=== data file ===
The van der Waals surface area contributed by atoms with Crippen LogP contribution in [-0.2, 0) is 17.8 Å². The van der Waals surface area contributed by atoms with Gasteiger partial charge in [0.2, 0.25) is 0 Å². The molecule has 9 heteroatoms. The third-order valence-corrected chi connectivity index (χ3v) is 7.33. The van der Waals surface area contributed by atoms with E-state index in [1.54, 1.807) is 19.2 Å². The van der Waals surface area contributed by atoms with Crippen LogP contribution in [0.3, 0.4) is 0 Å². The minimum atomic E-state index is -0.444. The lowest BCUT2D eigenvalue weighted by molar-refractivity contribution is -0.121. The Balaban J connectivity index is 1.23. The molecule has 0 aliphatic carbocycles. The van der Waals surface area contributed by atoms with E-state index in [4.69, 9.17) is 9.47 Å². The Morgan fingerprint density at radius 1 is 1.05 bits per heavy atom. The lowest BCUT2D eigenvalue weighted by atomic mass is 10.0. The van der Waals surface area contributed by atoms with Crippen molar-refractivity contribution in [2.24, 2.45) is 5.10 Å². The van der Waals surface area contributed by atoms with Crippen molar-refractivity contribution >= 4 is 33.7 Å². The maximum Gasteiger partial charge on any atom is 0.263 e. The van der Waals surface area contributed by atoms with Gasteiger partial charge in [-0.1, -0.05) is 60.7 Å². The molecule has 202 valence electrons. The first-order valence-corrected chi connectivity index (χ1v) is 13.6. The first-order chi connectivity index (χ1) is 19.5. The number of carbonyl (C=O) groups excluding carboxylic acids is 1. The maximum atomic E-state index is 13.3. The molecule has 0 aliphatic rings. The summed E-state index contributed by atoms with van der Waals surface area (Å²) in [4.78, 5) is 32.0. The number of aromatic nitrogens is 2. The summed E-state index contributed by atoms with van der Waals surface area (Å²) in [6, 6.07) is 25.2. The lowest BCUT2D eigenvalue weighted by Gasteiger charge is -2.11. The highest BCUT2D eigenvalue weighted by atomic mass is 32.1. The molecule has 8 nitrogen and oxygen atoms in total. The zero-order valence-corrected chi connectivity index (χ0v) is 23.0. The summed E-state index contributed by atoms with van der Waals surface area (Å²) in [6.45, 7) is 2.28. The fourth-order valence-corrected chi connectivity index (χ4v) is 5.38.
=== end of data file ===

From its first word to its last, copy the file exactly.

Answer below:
The van der Waals surface area contributed by atoms with Crippen LogP contribution in [-0.2, 0) is 17.8 Å². The van der Waals surface area contributed by atoms with Gasteiger partial charge in [0.2, 0.25) is 0 Å². The molecule has 9 heteroatoms. The third-order valence-corrected chi connectivity index (χ3v) is 7.33. The van der Waals surface area contributed by atoms with E-state index in [1.54, 1.807) is 19.2 Å². The van der Waals surface area contributed by atoms with Crippen LogP contribution in [0.3, 0.4) is 0 Å². The minimum atomic E-state index is -0.444. The lowest BCUT2D eigenvalue weighted by molar-refractivity contribution is -0.121. The Balaban J connectivity index is 1.23. The molecule has 0 aliphatic carbocycles. The van der Waals surface area contributed by atoms with E-state index in [4.69, 9.17) is 9.47 Å². The Morgan fingerprint density at radius 1 is 1.05 bits per heavy atom. The lowest BCUT2D eigenvalue weighted by atomic mass is 10.0. The van der Waals surface area contributed by atoms with Crippen molar-refractivity contribution in [2.24, 2.45) is 5.10 Å². The van der Waals surface area contributed by atoms with Crippen molar-refractivity contribution >= 4 is 33.7 Å². The maximum Gasteiger partial charge on any atom is 0.263 e. The van der Waals surface area contributed by atoms with Gasteiger partial charge in [-0.1, -0.05) is 60.7 Å². The molecule has 202 valence electrons. The first-order valence-corrected chi connectivity index (χ1v) is 13.6. The first-order chi connectivity index (χ1) is 19.5. The number of carbonyl (C=O) groups excluding carboxylic acids is 1. The maximum atomic E-state index is 13.3. The molecule has 0 aliphatic rings. The summed E-state index contributed by atoms with van der Waals surface area (Å²) in [4.78, 5) is 32.0. The number of aromatic nitrogens is 2. The summed E-state index contributed by atoms with van der Waals surface area (Å²) in [6, 6.07) is 25.2. The lowest BCUT2D eigenvalue weighted by Gasteiger charge is -2.11. The highest BCUT2D eigenvalue weighted by atomic mass is 32.1. The molecule has 8 nitrogen and oxygen atoms in total. The zero-order valence-corrected chi connectivity index (χ0v) is 23.0. The summed E-state index contributed by atoms with van der Waals surface area (Å²) in [6.45, 7) is 2.28. The fourth-order valence-corrected chi connectivity index (χ4v) is 5.38.